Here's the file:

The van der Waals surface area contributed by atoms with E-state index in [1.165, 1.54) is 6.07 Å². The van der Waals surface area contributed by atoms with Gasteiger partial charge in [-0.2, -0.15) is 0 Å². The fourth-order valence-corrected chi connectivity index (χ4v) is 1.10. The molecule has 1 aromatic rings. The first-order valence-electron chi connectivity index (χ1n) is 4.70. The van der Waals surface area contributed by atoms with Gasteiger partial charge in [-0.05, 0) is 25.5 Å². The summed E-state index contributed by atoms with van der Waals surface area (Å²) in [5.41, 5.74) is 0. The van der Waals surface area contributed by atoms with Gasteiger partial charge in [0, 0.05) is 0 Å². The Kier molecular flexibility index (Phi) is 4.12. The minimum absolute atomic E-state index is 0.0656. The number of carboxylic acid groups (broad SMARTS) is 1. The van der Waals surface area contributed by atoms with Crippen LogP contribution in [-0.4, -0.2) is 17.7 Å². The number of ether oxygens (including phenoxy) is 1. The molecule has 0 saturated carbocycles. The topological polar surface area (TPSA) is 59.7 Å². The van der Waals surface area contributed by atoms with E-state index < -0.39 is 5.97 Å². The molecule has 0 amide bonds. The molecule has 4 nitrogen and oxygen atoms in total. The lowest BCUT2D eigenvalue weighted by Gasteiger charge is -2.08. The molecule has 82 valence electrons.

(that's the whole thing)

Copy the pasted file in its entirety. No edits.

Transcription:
The van der Waals surface area contributed by atoms with E-state index in [1.165, 1.54) is 6.07 Å². The van der Waals surface area contributed by atoms with Gasteiger partial charge in [-0.2, -0.15) is 0 Å². The fourth-order valence-corrected chi connectivity index (χ4v) is 1.10. The molecule has 1 aromatic rings. The first-order valence-electron chi connectivity index (χ1n) is 4.70. The van der Waals surface area contributed by atoms with Gasteiger partial charge in [-0.05, 0) is 25.5 Å². The summed E-state index contributed by atoms with van der Waals surface area (Å²) in [5.41, 5.74) is 0. The van der Waals surface area contributed by atoms with Gasteiger partial charge in [0, 0.05) is 0 Å². The Kier molecular flexibility index (Phi) is 4.12. The minimum absolute atomic E-state index is 0.0656. The number of carboxylic acid groups (broad SMARTS) is 1. The van der Waals surface area contributed by atoms with Crippen LogP contribution in [-0.4, -0.2) is 17.7 Å². The number of ether oxygens (including phenoxy) is 1. The molecule has 0 saturated carbocycles. The topological polar surface area (TPSA) is 59.7 Å². The van der Waals surface area contributed by atoms with E-state index < -0.39 is 5.97 Å². The molecule has 0 amide bonds. The molecule has 4 nitrogen and oxygen atoms in total. The lowest BCUT2D eigenvalue weighted by Gasteiger charge is -2.08. The molecule has 82 valence electrons.